The ‘hidden one’ has procured a guisel and has been using it to kill off rivals, apparently through the mirrorworld for surprise. In between human killings, it has apparently been killing Shroudlings, which seems to be another reason Rhanda seeks out Merlin. Merlin finds a way to come at it through another mirror, but is surprised by it anyway and what’s worse, he finds out that even the spikard has limited effect on it. Merlin calls on Ghostwheel, but discovers the mirrorworld is a place barred to it. Fortunately, Merlin is able to call up Kergma, a childhood friend and more to the point a chaos intellectual structure Zelazny calls “the living equation”. In the end, a combination of the spikard and the vorpal sword last seen in “Sign of Chaos” at the Wonderland Bar are sufficient to defeat the guisel. In an imaginative mood, Merlin saves a last piece of the monster, renews it into a new creature and sends it back after the guy who was trying to kill him.
We return to Prince Corwin in ”Blue Horse, Dancing Mountains”. I found this story especially intriguing, for the following reasons. First, it reintroduced Corwin as a major character, and seemed to indicate a father-son team might be in the works. Next, it tied two of the stories together, as it foreshadowed ”Hall of Mirrors”, an irrational phenomenon of magic and psychology which appears to act independent of any power but its own, although in ”Prince of Chaos”, Merlin seemed to believe it was influenced by Suhuy, which carries its own implications. At first read, one may be confused by Corwin’s purpose and timing – Zelazny never mentions what Corwin was doing, that he had to flee Chaos on the strange steed Shask. This does not pick up where ”Prince of Chaos” ends, since at the end of that book, Merlin sent Corwin from Chaos directly to Amber by way of his spikard. Therefore, Corwin returned to Chaos, and did something that required him to flee in great haste. As the story tells it, Corwin “fled smoke ghosts across the Uplands of Artine. I slew the leader of the Kerts of Shern as her flock harried me from hightowered perches among the canyons of that place” . Sounds like we can rule out sightseeing or a simple vacation, especially since in the Merlin Cycle there were a number of references which implied peaceful conditions between Amber and Chaos, such as the fact that Mandor was free to return from Amber to Chaos, even following the disaster when the Pattern and Logrus clashed in the castle itself in ”Knight of Shadow”. We are not told what Corwin was doing in Chaos, but as it follows the chat he had with Fiona in “A Secret of Amber” and the visit by Luke to Vialle – who incidentally told Luke in that story that she was expecting Corwin to arrive back in Amber, and as a by-the-way Corwin was referenced by her talking sculptures as vital to addressing the crisis.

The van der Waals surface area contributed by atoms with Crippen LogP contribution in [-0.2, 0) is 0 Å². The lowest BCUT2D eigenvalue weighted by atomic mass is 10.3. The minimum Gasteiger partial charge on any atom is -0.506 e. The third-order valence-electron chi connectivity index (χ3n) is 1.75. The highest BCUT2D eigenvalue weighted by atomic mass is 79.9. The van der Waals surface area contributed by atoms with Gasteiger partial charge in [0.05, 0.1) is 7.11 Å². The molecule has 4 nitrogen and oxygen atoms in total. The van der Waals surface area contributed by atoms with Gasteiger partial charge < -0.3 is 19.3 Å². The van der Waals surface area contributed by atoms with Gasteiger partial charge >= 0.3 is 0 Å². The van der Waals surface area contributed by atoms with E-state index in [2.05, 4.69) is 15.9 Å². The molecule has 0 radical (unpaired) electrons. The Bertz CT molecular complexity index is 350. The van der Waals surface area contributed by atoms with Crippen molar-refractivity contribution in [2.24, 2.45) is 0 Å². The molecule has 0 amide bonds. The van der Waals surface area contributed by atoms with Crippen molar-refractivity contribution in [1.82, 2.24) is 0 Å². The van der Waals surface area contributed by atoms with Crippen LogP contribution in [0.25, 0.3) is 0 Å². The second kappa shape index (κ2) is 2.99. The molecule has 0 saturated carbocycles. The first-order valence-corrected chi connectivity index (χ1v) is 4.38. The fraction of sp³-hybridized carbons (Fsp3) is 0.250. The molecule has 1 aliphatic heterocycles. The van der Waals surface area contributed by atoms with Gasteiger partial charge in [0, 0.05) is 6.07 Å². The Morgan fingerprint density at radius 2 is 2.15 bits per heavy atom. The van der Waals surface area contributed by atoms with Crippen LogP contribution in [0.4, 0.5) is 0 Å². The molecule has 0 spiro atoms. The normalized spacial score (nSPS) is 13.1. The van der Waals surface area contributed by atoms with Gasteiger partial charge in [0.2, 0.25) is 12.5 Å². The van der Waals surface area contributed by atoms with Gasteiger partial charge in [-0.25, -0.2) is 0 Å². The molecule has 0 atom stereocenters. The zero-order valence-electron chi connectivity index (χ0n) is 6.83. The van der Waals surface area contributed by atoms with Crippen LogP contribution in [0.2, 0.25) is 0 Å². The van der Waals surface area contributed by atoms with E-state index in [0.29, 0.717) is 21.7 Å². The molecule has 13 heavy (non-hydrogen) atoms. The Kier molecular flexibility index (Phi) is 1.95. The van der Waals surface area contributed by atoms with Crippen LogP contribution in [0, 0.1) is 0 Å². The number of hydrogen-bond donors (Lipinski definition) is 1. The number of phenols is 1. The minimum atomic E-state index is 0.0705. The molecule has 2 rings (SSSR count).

Soon after escaping from Chaos, Corwin finds himself making his way in a more leisurely manner, indicating no rush – whatever was important, it was in Chaos but apparently not time sensitive. That changes during the first night out, though, as Corwin finds himself to a very strange variety of chess game between Dworkin and Suhuy – one in which the known universe comprises the pieces, with Amber Castle and the Unicorn on one end of the board, and Thelbane and the Serpent on the other. Pieces specifically named in the game include Mandor, Corwin, a Fire Angel, and a female being manipulated by Dworkin which surprises Suhuy, in that the woman is of Chaos. Dara? Or someone else?
The two masters also discuss a ‘hall of mirrors’ which is important to their contest – but only if he gets there in time; Suhuy wonders “without their clues, how effective will he be?” As if on cue, Corwin wakes his steed and rushes him to reach Amber in time.
next: “Coming to a Cord”, "Hall of Mirrors”, and some speculations.